CHICAGO (CBS) -- The Field Museum of Natural History is getting all ready to open its exhibit commemorating the attacks of Sept. 11, 2001, as the 10-year anniversary of the attacks comes in less than two weeks.
As CBS 2's Vince Gerasole reports, the exhibit, "Ground Zero 360: Never Forget" opens Friday at the museum.
Gerasole got a preview of the exhibit Tuesday morning. It includes iconic and still-unsettling images, such as firefighters and police officers walking through clouds of toxic dust and strewn debris in lower Manhattan, face masks covering their noses and mouths.
The photos depict those who went into harm's way to try to rescue people, to try to clean up the aftermath, and to try to help people cope.
Photographer Nicola McClean was a resident of New York City at the time, but had special access. She says she hopes people will be reminded of the gravity of the 9/11 attacks.
"The words 'never forget' are words that were often used in 2001, but they carry serious weight with me, and for me, these pictures, they are put together in an exhibition so that people really always remember," McClean said. "Ten years on, I want people to always remember, and never forget the 3,000 people that died down there that day."
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"Everything was unfolding so quickly and there was so much going on that as a cop you don't; have time thing about it and digest it -- you just do your job," McCormack said.
Together the couple has assembled the photos along with granite from the twin towers, and its steel fashioned into crosses into a museum exhibit.
"I remember driving down to Ground Zero on the days thereafter. There were Chicago Police officers in their uniforms with their checkerboard hats directing traffic in Manhattan, as well as Chicago firefighters that had been working on the pile down at Ground Zero. It was a tremendous feeling to know that so many cops and firefighters had our back on that day, and the days thereafter," McCormack said.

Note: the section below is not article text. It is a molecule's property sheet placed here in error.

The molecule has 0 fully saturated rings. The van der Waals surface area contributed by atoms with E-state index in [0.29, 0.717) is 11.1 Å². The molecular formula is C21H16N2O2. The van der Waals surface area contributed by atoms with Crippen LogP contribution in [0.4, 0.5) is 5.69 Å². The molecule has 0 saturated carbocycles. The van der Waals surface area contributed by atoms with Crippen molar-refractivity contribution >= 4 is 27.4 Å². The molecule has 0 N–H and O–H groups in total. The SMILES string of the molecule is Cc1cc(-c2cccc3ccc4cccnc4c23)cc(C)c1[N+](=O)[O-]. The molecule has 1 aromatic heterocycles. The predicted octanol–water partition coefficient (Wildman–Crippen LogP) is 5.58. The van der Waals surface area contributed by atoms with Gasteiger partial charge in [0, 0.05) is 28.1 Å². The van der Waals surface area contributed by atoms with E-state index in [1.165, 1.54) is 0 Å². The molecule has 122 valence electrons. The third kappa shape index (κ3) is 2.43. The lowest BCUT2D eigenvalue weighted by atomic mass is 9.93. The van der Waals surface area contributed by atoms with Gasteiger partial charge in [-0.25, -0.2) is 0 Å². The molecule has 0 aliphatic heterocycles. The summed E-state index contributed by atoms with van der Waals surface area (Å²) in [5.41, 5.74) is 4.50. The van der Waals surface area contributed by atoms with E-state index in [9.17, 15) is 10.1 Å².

The exhibit also includes audio recordings of police officers working in New York that day, and pieces of steel and granite wreckage from the World Trade Center that visitors can touch.
Some of the steel has been transformed into crosses, some of which Francis Cardinal George was able to bless before they went on display.
"What this exhibition tried to do is put you back in New York how it was that day," McCormack said.
They've also recreated the wall of the missing, with hundreds of posters made by those searching for their loved ones, the emotional impact still hits McClean.
"I can look at them but I can't read them I can't go there, can't keep my head above water when I get emerged in that," McClean said.
Also on display are the badge and uniform of New York Police Officer Brian McDonnell, who died at Ground Zero.
"If he had the chance to do it over I don't think he would have changed a thing," said his wife Margaret McDonnell-Tiberio.
She and their two children -- barely 3 and 8 when McDonnel died -- drove here from New York, not just for the dedication but for their commitment to keep the spirit of the sacrifices alive.
"If I can help everyone remember if everyone can remember one person who died that day then ti will help," McDonnell-Tiberio said.
For many teenagers, even those in the early 20's, 9/11 is more of a history lesson and less of a memory. For the rest of us it can be clouded by a decade of moving on. But those who put this exhibit together know there's something to be learned about the American spirit by keeping the memories of the sacrifices made that day alive.
While a decade later, so many people remain touched and feel the impact of the 9/11 attacks, McCormack and McClean are concerned that people could forget about them.
"Media cycles, you know how they go. People have short memories nowadays, with so much different stuff on television," McCormack said. "But this is such a historic incident, that when you see the 'missing' posters, and artifacts from police Officer Brian McDonnell, and fire Lt. Paul Mitchell, who were killed on 9/11 – their remains were never recovered. It's so important to the families that we never forget, and I think it resonates with the people. The response we've received in Chicago has been unbelievable so far."
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